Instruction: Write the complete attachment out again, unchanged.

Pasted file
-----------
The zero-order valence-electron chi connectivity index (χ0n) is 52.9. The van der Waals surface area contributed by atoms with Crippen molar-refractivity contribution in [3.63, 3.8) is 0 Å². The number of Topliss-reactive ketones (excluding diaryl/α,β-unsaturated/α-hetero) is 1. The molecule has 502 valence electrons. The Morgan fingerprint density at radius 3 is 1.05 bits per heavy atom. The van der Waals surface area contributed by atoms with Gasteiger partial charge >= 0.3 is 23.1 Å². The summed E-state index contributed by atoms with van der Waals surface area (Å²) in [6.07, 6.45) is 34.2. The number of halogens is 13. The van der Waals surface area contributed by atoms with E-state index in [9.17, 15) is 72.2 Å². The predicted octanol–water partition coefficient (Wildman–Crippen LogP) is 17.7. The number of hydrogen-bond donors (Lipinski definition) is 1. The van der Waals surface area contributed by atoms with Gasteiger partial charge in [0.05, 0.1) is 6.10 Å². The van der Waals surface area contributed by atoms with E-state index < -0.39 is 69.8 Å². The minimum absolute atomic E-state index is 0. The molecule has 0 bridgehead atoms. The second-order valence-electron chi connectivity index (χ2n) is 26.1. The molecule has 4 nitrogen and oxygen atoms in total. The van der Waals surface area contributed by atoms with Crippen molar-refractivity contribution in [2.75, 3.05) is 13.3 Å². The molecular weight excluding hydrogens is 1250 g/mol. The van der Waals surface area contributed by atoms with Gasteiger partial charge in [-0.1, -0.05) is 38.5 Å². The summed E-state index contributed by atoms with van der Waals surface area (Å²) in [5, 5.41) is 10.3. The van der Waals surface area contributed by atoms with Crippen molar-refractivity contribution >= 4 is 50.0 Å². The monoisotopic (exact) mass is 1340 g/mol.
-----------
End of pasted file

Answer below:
The zero-order valence-electron chi connectivity index (χ0n) is 52.9. The van der Waals surface area contributed by atoms with Crippen molar-refractivity contribution in [3.63, 3.8) is 0 Å². The number of Topliss-reactive ketones (excluding diaryl/α,β-unsaturated/α-hetero) is 1. The molecule has 502 valence electrons. The Morgan fingerprint density at radius 3 is 1.05 bits per heavy atom. The van der Waals surface area contributed by atoms with Gasteiger partial charge >= 0.3 is 23.1 Å². The summed E-state index contributed by atoms with van der Waals surface area (Å²) in [6.07, 6.45) is 34.2. The number of halogens is 13. The van der Waals surface area contributed by atoms with E-state index in [9.17, 15) is 72.2 Å². The predicted octanol–water partition coefficient (Wildman–Crippen LogP) is 17.7. The number of hydrogen-bond donors (Lipinski definition) is 1. The van der Waals surface area contributed by atoms with Gasteiger partial charge in [0.05, 0.1) is 6.10 Å². The van der Waals surface area contributed by atoms with E-state index < -0.39 is 69.8 Å². The minimum absolute atomic E-state index is 0. The molecule has 0 bridgehead atoms. The second-order valence-electron chi connectivity index (χ2n) is 26.1. The molecule has 4 nitrogen and oxygen atoms in total. The van der Waals surface area contributed by atoms with Crippen molar-refractivity contribution in [2.75, 3.05) is 13.3 Å². The molecular weight excluding hydrogens is 1250 g/mol. The van der Waals surface area contributed by atoms with Gasteiger partial charge in [-0.1, -0.05) is 38.5 Å². The summed E-state index contributed by atoms with van der Waals surface area (Å²) in [5, 5.41) is 10.3. The van der Waals surface area contributed by atoms with Crippen molar-refractivity contribution >= 4 is 50.0 Å². The monoisotopic (exact) mass is 1340 g/mol.